The aim, as part of a bedroom makeover was to make a large plywood circle entrance to the bed, serving both decorative and functional purposes, as it would also conceal additional lighting for the room.
Step 1: Material Preparation
First step is to prepare the materials, which includes one 8x4 (2400x1200mm) sheet of 3mm plywood and a pile of scrap 65x40mm length of CLS.
Inclusive of the blade curf on my table saw, 60mm strips would provide 20 lengths, approximately 57mm wide.
One strip is possible waste, as I cut the sheet in half to make it more manageable in my small shop.
Step 2: Glue Up & Curve
As the intention is to make TWO circles, with a space between for lights, I cut 50 spacing blocks from the CLS.
You can never have too many clamps; I clearly don't have anywhere near enough, so have to think outside of the box a little and keep my fingers crossed.
When manipulating the strips, I worked 4 at a time, to reduce my fear of breaking them ... but, with 4 at a time, an extra pair of hands is probably needed.
Using the top of an old, round table as my template, I glued 4 strips (each slightly shorter than the next, to space the joints) and used clamps and two crank straps to secure it in place. Using some of the spacing blocks, allowed additional pressure on the ends of the strips.
Each of the circles has 4 strips, with screws through to the spacing blocks. The fifth strip is glued, pinned and clamped into place (hiding screws).
Spacing blocks on the top section have a channel cut (two passes on the table saw) which will be for cabling the low-voltage lights.
The outer circle was FAR easier to install, a few clamps at the centre of the strip and add some screws, working towards the end of the strips, adding more screws, until I got to the section which was only 3 layers ... back to the crank straps and clamps for that part.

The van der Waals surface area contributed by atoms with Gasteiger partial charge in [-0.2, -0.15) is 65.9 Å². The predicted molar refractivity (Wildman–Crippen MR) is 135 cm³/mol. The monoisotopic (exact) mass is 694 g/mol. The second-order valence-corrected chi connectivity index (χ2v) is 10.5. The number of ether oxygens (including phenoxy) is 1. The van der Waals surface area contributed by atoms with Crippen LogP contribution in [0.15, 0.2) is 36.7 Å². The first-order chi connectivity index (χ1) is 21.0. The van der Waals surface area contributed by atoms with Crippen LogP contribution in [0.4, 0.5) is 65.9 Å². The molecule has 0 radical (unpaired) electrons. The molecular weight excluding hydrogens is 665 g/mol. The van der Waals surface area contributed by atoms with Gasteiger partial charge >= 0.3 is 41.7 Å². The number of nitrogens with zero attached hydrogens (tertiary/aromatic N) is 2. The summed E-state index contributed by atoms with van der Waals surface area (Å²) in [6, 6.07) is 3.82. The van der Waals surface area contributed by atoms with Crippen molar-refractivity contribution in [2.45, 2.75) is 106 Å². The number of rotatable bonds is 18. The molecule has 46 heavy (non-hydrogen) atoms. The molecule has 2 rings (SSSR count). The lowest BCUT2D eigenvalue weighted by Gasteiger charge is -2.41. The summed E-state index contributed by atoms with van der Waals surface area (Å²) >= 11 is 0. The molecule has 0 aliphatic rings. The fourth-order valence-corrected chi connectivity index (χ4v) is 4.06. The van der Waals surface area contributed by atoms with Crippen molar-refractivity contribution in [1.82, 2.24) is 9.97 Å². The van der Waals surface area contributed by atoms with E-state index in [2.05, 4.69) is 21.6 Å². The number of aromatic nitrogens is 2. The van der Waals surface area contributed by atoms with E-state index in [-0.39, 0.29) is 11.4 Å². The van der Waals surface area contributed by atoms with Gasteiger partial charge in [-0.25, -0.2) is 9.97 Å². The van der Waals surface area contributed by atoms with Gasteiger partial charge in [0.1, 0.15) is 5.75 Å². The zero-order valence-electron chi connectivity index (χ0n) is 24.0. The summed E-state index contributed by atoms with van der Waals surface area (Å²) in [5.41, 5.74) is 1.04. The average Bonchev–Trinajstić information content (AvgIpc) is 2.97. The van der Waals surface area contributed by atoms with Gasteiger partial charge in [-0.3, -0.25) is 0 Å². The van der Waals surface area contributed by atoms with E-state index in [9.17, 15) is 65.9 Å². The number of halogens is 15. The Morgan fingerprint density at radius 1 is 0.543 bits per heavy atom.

I am using Gorilla glue, which has an extremely good bond, ensuring a thorough spread on all joining surfaces.
Step 3: The Clean Up
With all woodworking projects comes the clean up ... first step was to remove excess glue and the larger imperfections with scrapers, old chisels and a small plane.
Finer cleaning with my larger (and sharper) plane and a belt sander (80 grit)
Discussion with my other half, when installed, she's going to paint the circle; this meant that I didn't need to cut the inlay pieces with the precision that I would have done for a 'natural' finish.
The inlays were cut, based on a template, drawn on paper and sanded to fit. Small gaps sealed with a decorator filler and sanded smooth.
Step 4: Installation
You can see from the pictures that this is housed in a framework, custom built for the job.
For the purposes of the Instructable, we'll end here, as the possibilities are only limited by your imagination. We're going to sand it, paint it, install some lights and with the framework surround it will be complete.
Step 5: ... and Then
A few commented that they would be interested in how this turns out, with everything around it and whilst not part of the build, I thought I would share some pictures of how it's all coming along. Still a way to go, but for what we're aiming for, quite happy (and our lad loves it)